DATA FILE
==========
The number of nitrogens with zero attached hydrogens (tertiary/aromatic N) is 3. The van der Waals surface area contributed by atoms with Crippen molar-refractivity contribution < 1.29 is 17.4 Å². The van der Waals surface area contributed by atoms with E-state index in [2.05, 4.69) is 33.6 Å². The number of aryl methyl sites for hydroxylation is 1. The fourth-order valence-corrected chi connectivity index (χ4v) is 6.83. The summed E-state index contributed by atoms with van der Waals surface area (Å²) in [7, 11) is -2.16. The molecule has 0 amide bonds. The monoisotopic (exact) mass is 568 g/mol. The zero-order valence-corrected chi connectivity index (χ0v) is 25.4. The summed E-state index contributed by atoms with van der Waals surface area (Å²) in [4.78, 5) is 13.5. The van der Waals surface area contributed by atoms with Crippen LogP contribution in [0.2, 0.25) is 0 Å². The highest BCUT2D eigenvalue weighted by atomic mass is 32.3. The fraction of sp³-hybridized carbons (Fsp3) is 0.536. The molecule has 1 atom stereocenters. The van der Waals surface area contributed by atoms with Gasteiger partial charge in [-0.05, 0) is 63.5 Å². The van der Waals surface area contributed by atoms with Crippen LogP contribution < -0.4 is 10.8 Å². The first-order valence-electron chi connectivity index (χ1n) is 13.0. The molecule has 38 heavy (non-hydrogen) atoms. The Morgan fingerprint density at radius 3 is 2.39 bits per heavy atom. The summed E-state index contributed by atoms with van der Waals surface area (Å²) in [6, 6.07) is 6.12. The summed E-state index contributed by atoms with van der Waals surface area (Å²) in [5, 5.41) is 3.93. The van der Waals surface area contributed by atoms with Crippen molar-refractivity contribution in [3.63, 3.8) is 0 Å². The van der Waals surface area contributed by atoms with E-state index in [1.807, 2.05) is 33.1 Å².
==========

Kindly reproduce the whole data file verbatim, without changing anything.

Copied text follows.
The number of nitrogens with zero attached hydrogens (tertiary/aromatic N) is 3. The van der Waals surface area contributed by atoms with Crippen molar-refractivity contribution < 1.29 is 17.4 Å². The van der Waals surface area contributed by atoms with E-state index in [2.05, 4.69) is 33.6 Å². The number of aryl methyl sites for hydroxylation is 1. The fourth-order valence-corrected chi connectivity index (χ4v) is 6.83. The summed E-state index contributed by atoms with van der Waals surface area (Å²) in [7, 11) is -2.16. The molecule has 0 amide bonds. The monoisotopic (exact) mass is 568 g/mol. The zero-order valence-corrected chi connectivity index (χ0v) is 25.4. The summed E-state index contributed by atoms with van der Waals surface area (Å²) in [4.78, 5) is 13.5. The van der Waals surface area contributed by atoms with Crippen LogP contribution in [0.2, 0.25) is 0 Å². The highest BCUT2D eigenvalue weighted by atomic mass is 32.3. The fraction of sp³-hybridized carbons (Fsp3) is 0.536. The molecule has 1 atom stereocenters. The van der Waals surface area contributed by atoms with Gasteiger partial charge in [-0.05, 0) is 63.5 Å². The van der Waals surface area contributed by atoms with Crippen LogP contribution < -0.4 is 10.8 Å². The first-order valence-electron chi connectivity index (χ1n) is 13.0. The molecule has 38 heavy (non-hydrogen) atoms. The Morgan fingerprint density at radius 3 is 2.39 bits per heavy atom. The summed E-state index contributed by atoms with van der Waals surface area (Å²) in [6, 6.07) is 6.12. The summed E-state index contributed by atoms with van der Waals surface area (Å²) in [5, 5.41) is 3.93. The van der Waals surface area contributed by atoms with Crippen molar-refractivity contribution in [3.63, 3.8) is 0 Å². The van der Waals surface area contributed by atoms with E-state index in [1.807, 2.05) is 33.1 Å².